There’s a part of me that is gleeful in sharing with the trainees in our life coach certification that I spent something like two years working with my own coach, Matthew, being resistant. I argued with my coach. I paid money to come to sessions and then didn’t do any of the work that he was suggesting. I was what the industry would have defined as “uncoachable.”
And then things changed, in that way that you can have a series of a-ha moments that stack themselves up with one another in a short succession of time. Or perhaps it’s as Oprah is wont to say, that first life throws a pebble, then a brick, and then the walls come crashing down.
I got it. Shit needed to change, and shit needed to change—now. I was not fucking around with my life, anymore.
So I got devoted. I became devoted to the work.
I booked more sessions. I did the work he was suggesting, all of it, no cutting corners, absolutely every single day.
For a year or so, I was absolutely rigorous about “using my tools,” Matthew’s phrase for the work he’d suggested I undertake between our sessions. After a year, “using my tools” wasn’t some life coach-ey series of exercises that I was trying to allot time for, each day. Those tools were just the way that I lived my life.
Flipping the Devotion Switch
We spend a lot of time wrangling with whether or not we will be devoted.
In my experience, once someone has been turned on to devotion, once they realize how hot it is, there’s a shift in their entire being. There are the people who get it—who have had the switch flipped, so to speak—and the people who don’t.
Most of the time, I’m interested in talking to the people who know that they don’t get it—but wow, do they WANT to. They really, really want to flip the switch and get devoted.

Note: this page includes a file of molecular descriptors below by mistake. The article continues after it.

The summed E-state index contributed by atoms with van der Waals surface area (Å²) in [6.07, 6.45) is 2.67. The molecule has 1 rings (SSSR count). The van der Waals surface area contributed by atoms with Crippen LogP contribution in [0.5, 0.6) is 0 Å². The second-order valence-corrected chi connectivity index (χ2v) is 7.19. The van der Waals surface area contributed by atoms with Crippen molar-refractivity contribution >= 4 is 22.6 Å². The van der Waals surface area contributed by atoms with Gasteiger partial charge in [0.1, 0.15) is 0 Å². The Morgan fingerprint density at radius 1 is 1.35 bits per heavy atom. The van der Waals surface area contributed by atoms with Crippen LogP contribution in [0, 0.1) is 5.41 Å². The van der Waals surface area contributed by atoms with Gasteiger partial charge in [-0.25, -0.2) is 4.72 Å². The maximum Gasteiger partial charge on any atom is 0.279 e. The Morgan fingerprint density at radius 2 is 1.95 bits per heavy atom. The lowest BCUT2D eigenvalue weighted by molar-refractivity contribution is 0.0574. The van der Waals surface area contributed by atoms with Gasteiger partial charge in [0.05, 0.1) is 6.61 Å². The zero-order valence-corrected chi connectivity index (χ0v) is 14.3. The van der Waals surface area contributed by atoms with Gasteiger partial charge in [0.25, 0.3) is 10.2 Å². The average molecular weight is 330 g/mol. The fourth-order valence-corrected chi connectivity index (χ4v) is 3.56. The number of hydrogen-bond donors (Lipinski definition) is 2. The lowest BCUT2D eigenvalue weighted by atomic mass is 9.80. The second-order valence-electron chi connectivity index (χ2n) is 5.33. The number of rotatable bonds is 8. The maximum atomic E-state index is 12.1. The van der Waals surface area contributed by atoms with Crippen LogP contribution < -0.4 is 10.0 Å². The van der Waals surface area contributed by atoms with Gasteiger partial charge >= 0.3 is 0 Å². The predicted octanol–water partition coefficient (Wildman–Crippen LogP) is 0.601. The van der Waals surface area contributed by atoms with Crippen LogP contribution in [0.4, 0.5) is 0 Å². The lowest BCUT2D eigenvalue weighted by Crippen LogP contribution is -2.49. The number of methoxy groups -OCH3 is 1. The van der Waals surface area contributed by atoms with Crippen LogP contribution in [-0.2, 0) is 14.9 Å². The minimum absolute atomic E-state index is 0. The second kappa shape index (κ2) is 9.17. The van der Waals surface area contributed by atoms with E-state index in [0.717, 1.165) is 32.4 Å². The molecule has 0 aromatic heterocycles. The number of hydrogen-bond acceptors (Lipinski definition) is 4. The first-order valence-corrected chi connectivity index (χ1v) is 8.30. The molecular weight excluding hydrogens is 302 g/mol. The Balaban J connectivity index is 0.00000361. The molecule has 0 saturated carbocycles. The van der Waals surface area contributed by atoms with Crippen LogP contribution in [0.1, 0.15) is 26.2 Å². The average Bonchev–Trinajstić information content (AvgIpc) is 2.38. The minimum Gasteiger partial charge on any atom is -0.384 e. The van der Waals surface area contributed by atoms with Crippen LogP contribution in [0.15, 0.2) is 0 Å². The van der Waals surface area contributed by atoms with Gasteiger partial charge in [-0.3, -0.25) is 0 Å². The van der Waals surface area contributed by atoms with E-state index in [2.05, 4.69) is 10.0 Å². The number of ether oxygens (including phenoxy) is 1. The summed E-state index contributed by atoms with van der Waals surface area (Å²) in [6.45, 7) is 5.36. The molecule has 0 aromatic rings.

I’ve come to understand that whether it’s something as basic as a yoga practice or something as important as a marriage, devotion is the doorway.
When I stopped skipping the yoga poses that I didn’t like—when the devotion switch flipped—I began to get more out of yoga than I ever had, in more than a decade of practice.
When I decided that I was devoted to my husband, that I didn’t just love him but that I was also devoted to him and to the partnership that we had created, it forever altered our marriage.
When I stopped mis-trusting the coaching support that I was paying for, my entire life changed, and radically.
What’s funny is that actual devotion, the being-ness of being devoted, isn’t nearly as tough as is everything that comes before it. What comes before devotion is the questioning of the devotion and the commitment.
Will I do this? Will I really, really do this, this time? Am I actually going to (for real) be devoted, and (for real) follow through?
That back-and-forth wondering if you really (truly) will be devoted takes far more energy than the actual commitment.
In yoga, it takes more energy for me to debate with myself about skipping the hard poses than it does to do the hard poses. In my business, it takes more energy for me to debate with myself about whether or not to work on a task where I’m resistant, than it does to just get the task over n’ done with. In my marriage, it takes more energy for me to debate with myself (or my husband), than to take a breath and ask in a non-pissy voice, “Okay. I’m sorry. Let’s talk about this.”
And in personal growth, I’m glad that I finally came to understand that if I devoted myself to any practice intended to nurture me, that’s exactly what it would do.
Perhaps that’s the good news: that any practice intended to nurture you will qualify. You don’t need to go seeking new ones. Just stop, breathe, and look around at your life. What are the practices that you’ve already been offered? The ones that you’ve resisted or discounted?
That’s where the juice is. That’s where the greatest return on the reward of devotion will reside.